When times were tough, I relied on my support circle. If I questioned my progress, I looked to a benchmark tracking document that I created to outline every contact, connection, opportunity and experience that had come my way. It provided me with an objective perspective that I was moving forward. Additionally, I sought out countless success stories of trailblazers in a wide variety of fields. Learning how they overcame their obstacles gave me hope that my leap of faith wasn’t in vain.
So how did Grit lead to your eventual success? How did Grit turn things around?
When I reflect on my tenacity to stay the course of my journey, I know my personal recipe for grit is the result of four ingredients- a great vision, resilience in bouncing back from perceived setbacks, using intuition when taking risks and employing toughness to hang on just a little bit longer. My personal definition of grit has allowed me to accomplish bucket list benchmarks in unexpected and fun ways.
So, how are things going today? 🙂
I have the opportunity to experience soccer in many parts of the world, work with a number of global brands on soccer inspired projects and influence others through my passion for the sport.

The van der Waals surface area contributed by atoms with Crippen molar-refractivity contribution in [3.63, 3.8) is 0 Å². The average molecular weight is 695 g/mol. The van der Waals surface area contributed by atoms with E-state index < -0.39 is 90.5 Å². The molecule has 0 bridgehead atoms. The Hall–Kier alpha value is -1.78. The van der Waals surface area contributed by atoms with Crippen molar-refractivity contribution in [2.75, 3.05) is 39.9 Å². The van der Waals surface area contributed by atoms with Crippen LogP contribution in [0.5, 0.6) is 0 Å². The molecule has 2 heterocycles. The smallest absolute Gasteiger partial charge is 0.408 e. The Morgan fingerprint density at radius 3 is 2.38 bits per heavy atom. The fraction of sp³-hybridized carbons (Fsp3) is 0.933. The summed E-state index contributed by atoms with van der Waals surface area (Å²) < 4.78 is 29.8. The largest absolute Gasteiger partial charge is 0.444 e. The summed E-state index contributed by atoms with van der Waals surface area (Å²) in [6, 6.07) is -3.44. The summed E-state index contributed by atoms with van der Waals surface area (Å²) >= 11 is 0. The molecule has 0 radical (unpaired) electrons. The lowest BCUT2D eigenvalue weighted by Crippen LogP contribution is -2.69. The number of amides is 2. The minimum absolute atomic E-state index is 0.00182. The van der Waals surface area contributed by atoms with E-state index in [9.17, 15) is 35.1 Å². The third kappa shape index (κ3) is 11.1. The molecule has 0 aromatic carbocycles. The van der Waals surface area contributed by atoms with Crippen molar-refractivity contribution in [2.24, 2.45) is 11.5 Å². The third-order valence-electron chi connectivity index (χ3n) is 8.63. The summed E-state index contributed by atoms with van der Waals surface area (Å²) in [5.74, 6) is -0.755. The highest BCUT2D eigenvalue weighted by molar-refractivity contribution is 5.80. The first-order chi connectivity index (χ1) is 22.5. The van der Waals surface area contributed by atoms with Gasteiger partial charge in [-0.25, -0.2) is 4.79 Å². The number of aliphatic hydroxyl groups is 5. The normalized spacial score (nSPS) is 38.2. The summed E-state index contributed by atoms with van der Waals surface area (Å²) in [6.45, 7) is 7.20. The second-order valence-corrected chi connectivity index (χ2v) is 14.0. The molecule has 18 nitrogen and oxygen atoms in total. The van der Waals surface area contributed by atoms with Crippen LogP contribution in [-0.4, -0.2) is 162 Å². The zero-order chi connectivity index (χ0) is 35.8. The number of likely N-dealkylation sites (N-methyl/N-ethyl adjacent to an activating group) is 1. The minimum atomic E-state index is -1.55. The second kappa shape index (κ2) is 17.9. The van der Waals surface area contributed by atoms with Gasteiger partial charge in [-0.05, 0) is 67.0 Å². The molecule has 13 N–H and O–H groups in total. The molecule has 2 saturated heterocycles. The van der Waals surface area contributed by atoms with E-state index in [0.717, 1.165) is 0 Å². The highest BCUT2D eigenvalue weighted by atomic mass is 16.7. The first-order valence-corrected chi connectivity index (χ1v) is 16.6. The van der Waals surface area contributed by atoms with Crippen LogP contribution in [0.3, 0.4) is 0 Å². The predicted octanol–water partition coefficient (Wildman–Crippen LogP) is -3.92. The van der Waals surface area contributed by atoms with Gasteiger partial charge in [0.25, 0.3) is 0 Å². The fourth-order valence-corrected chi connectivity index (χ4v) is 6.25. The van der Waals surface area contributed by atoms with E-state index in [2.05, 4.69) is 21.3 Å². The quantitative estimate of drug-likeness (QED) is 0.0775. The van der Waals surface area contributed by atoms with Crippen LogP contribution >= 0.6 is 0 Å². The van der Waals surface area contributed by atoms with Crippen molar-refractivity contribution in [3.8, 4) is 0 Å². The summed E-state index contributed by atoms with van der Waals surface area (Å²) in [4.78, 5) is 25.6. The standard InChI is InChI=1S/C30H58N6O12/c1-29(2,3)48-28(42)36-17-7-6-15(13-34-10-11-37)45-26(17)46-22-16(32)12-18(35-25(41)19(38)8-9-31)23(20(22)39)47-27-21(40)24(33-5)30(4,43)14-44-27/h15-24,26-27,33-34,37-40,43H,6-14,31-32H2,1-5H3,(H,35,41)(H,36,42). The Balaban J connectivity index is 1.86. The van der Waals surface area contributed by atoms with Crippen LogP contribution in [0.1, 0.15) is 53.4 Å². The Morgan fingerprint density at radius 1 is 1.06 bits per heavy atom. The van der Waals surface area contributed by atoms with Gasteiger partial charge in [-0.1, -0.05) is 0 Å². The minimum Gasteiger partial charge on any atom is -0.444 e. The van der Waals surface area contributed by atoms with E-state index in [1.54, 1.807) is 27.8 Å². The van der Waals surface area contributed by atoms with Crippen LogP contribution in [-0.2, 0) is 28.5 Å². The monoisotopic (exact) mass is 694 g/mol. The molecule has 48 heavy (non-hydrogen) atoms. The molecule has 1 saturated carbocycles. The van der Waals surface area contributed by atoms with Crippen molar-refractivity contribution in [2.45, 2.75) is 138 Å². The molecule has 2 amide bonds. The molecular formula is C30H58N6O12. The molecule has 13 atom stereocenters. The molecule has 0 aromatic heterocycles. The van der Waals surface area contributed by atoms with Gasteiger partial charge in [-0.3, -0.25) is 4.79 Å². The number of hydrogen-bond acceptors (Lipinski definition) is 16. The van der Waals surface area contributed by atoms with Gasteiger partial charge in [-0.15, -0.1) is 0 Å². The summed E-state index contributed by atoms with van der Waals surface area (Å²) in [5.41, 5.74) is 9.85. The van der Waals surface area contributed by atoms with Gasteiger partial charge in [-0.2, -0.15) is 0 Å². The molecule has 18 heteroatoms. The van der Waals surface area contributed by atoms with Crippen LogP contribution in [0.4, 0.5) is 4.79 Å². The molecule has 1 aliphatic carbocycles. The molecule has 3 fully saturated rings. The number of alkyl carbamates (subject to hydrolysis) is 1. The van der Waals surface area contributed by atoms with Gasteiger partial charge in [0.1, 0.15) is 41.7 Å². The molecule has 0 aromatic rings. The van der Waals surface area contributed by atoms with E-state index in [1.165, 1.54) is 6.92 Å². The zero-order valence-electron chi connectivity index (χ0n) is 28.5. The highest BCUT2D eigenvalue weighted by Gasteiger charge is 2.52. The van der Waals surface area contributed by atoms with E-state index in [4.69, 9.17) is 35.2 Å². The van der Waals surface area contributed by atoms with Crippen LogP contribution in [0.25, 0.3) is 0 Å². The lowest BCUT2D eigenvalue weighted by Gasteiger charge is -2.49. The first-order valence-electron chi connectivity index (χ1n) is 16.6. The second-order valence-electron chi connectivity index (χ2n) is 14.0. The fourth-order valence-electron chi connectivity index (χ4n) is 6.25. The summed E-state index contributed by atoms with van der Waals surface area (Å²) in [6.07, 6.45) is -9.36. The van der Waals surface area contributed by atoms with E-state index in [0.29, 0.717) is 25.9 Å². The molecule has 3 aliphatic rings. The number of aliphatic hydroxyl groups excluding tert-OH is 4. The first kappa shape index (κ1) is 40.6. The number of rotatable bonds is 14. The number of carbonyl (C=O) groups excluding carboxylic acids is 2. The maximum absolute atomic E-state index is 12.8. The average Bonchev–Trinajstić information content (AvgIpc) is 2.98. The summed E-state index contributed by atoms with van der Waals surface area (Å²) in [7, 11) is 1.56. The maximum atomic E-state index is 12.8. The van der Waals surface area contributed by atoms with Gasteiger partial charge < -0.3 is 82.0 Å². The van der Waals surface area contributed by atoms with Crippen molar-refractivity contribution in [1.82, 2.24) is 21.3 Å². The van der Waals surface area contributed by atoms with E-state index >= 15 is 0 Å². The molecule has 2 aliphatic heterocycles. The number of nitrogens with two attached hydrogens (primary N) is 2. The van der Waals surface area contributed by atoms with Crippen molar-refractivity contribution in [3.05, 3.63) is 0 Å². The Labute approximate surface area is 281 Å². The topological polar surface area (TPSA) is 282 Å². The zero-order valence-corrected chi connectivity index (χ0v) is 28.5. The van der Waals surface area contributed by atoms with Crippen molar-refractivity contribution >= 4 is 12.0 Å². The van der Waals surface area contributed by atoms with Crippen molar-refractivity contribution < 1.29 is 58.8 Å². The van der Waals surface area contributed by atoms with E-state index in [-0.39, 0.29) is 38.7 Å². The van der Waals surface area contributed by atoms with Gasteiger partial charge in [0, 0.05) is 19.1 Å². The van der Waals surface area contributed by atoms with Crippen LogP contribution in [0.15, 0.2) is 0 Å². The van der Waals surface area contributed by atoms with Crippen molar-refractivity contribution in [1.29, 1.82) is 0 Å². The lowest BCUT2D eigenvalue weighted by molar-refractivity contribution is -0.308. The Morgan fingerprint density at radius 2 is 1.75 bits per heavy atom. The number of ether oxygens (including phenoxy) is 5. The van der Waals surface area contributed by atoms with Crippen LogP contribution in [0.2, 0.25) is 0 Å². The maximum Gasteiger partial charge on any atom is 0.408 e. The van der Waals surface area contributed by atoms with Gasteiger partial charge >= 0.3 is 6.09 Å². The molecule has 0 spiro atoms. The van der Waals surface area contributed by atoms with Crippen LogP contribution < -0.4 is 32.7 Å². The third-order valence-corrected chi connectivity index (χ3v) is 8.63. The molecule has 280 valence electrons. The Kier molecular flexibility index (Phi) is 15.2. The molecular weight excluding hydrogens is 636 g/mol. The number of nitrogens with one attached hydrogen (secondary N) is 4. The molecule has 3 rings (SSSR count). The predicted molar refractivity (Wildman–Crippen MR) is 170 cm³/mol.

Based on your experience, can you share 5 pieces of advice about how one can develop Grit? (Please share a story or example for each)
If you’re looking to develop grit, here are my five suggestions.
1. Be passionate about a Great Vision that is unique to You. One of my role models is George Washington Carver, and I always admired how he expressed his passion for the peanut and later the soybean. Taking a page of out of his book, I determined that I would find all of the ways that I can make soccer a useful tool in the lives of others.
2. Show Resilience. I used a document to track every interaction, coincidence, connection and opportunity that I’ve received related to my goal. It allowed me to see my forward momentum even on the days when I felt that I was experiencing stagnation.
3. Listen to your Intuition. I am a firm believer that your inner voice is always guiding you towards your highest good. Learning to heed those fleeting thoughts or small details that catch your attention does take practice. But as you get the hang of it, it will pay off. I recall early one Sunday morning I felt the need to just scan a press newswire. I learned about a company’s community initiative around a national observance, and I pitched an idea that Eat Soccer was able to execute for them.